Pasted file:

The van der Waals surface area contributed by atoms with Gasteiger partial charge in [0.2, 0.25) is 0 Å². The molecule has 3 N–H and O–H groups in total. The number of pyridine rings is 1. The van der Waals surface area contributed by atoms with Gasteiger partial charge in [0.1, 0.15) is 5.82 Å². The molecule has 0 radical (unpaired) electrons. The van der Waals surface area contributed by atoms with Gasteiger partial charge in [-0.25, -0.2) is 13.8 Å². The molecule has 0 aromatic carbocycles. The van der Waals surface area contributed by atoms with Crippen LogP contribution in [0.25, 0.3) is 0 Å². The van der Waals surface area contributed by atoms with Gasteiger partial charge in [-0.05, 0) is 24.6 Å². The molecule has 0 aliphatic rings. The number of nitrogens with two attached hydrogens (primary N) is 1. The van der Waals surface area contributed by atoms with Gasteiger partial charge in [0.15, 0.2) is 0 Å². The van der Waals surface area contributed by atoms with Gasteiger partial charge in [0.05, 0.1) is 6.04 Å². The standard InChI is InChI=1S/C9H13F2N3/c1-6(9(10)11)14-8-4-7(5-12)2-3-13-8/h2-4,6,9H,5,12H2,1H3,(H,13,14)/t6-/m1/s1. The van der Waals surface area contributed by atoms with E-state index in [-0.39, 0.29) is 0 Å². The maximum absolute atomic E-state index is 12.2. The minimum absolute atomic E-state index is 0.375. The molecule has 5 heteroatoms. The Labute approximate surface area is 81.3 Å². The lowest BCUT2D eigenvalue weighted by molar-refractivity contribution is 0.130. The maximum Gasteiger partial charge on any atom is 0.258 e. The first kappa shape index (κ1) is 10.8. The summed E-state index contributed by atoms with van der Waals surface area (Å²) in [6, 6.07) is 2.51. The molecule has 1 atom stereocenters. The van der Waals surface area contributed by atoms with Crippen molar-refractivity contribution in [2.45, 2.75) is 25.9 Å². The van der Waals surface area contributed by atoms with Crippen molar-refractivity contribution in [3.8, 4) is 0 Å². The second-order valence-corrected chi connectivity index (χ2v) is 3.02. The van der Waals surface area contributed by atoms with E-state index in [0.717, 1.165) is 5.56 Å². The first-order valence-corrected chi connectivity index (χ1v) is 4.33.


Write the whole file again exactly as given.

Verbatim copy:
The van der Waals surface area contributed by atoms with Gasteiger partial charge in [0.2, 0.25) is 0 Å². The molecule has 3 N–H and O–H groups in total. The number of pyridine rings is 1. The van der Waals surface area contributed by atoms with Gasteiger partial charge in [0.1, 0.15) is 5.82 Å². The molecule has 0 radical (unpaired) electrons. The van der Waals surface area contributed by atoms with Gasteiger partial charge in [-0.25, -0.2) is 13.8 Å². The molecule has 0 aromatic carbocycles. The van der Waals surface area contributed by atoms with Crippen LogP contribution in [0.25, 0.3) is 0 Å². The van der Waals surface area contributed by atoms with Gasteiger partial charge in [-0.05, 0) is 24.6 Å². The molecule has 0 aliphatic rings. The number of nitrogens with two attached hydrogens (primary N) is 1. The van der Waals surface area contributed by atoms with Gasteiger partial charge in [0.15, 0.2) is 0 Å². The van der Waals surface area contributed by atoms with Gasteiger partial charge in [0.05, 0.1) is 6.04 Å². The standard InChI is InChI=1S/C9H13F2N3/c1-6(9(10)11)14-8-4-7(5-12)2-3-13-8/h2-4,6,9H,5,12H2,1H3,(H,13,14)/t6-/m1/s1. The van der Waals surface area contributed by atoms with E-state index in [-0.39, 0.29) is 0 Å². The maximum absolute atomic E-state index is 12.2. The minimum absolute atomic E-state index is 0.375. The molecule has 5 heteroatoms. The Labute approximate surface area is 81.3 Å². The lowest BCUT2D eigenvalue weighted by molar-refractivity contribution is 0.130. The maximum Gasteiger partial charge on any atom is 0.258 e. The first kappa shape index (κ1) is 10.8. The summed E-state index contributed by atoms with van der Waals surface area (Å²) in [6, 6.07) is 2.51. The molecule has 1 atom stereocenters. The van der Waals surface area contributed by atoms with Crippen molar-refractivity contribution in [2.45, 2.75) is 25.9 Å². The van der Waals surface area contributed by atoms with Crippen molar-refractivity contribution in [3.8, 4) is 0 Å². The second-order valence-corrected chi connectivity index (χ2v) is 3.02. The van der Waals surface area contributed by atoms with E-state index in [0.717, 1.165) is 5.56 Å². The first-order valence-corrected chi connectivity index (χ1v) is 4.33.